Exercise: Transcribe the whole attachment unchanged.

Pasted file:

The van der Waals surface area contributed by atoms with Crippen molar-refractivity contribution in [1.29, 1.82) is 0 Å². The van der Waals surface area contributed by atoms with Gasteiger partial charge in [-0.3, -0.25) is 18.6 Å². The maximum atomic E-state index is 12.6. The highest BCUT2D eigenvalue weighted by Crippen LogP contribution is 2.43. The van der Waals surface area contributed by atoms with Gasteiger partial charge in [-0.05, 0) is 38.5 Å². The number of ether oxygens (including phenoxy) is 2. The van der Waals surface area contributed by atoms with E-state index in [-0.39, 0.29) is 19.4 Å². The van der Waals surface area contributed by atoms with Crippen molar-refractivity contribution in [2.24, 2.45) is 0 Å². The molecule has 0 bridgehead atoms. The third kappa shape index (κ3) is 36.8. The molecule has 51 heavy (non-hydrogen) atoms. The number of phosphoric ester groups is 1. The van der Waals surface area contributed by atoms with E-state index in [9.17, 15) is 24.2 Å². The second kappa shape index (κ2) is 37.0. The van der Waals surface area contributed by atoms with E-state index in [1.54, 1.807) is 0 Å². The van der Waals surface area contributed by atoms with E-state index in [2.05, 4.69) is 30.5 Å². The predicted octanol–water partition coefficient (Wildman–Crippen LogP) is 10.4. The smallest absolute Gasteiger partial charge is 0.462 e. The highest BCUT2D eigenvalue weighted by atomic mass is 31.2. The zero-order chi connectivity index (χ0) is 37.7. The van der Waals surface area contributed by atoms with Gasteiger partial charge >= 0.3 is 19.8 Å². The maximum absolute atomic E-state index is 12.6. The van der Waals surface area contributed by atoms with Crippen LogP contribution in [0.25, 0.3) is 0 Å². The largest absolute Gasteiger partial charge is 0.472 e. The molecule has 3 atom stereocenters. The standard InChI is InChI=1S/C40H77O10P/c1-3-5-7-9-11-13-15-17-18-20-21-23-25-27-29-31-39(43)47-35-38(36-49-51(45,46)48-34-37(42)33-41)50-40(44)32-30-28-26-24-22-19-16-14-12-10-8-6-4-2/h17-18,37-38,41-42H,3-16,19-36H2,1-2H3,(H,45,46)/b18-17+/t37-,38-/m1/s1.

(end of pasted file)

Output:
The van der Waals surface area contributed by atoms with Crippen molar-refractivity contribution in [1.29, 1.82) is 0 Å². The van der Waals surface area contributed by atoms with Gasteiger partial charge in [-0.3, -0.25) is 18.6 Å². The maximum atomic E-state index is 12.6. The highest BCUT2D eigenvalue weighted by Crippen LogP contribution is 2.43. The van der Waals surface area contributed by atoms with Gasteiger partial charge in [-0.05, 0) is 38.5 Å². The number of ether oxygens (including phenoxy) is 2. The van der Waals surface area contributed by atoms with E-state index in [-0.39, 0.29) is 19.4 Å². The van der Waals surface area contributed by atoms with Crippen molar-refractivity contribution in [2.24, 2.45) is 0 Å². The molecule has 0 bridgehead atoms. The third kappa shape index (κ3) is 36.8. The molecule has 51 heavy (non-hydrogen) atoms. The number of phosphoric ester groups is 1. The van der Waals surface area contributed by atoms with E-state index in [9.17, 15) is 24.2 Å². The second kappa shape index (κ2) is 37.0. The van der Waals surface area contributed by atoms with E-state index in [1.54, 1.807) is 0 Å². The van der Waals surface area contributed by atoms with E-state index in [2.05, 4.69) is 30.5 Å². The predicted octanol–water partition coefficient (Wildman–Crippen LogP) is 10.4. The smallest absolute Gasteiger partial charge is 0.462 e. The highest BCUT2D eigenvalue weighted by atomic mass is 31.2. The zero-order chi connectivity index (χ0) is 37.7. The van der Waals surface area contributed by atoms with Gasteiger partial charge >= 0.3 is 19.8 Å². The maximum absolute atomic E-state index is 12.6. The van der Waals surface area contributed by atoms with Crippen LogP contribution in [0.25, 0.3) is 0 Å². The largest absolute Gasteiger partial charge is 0.472 e. The molecule has 3 atom stereocenters. The standard InChI is InChI=1S/C40H77O10P/c1-3-5-7-9-11-13-15-17-18-20-21-23-25-27-29-31-39(43)47-35-38(36-49-51(45,46)48-34-37(42)33-41)50-40(44)32-30-28-26-24-22-19-16-14-12-10-8-6-4-2/h17-18,37-38,41-42H,3-16,19-36H2,1-2H3,(H,45,46)/b18-17+/t37-,38-/m1/s1.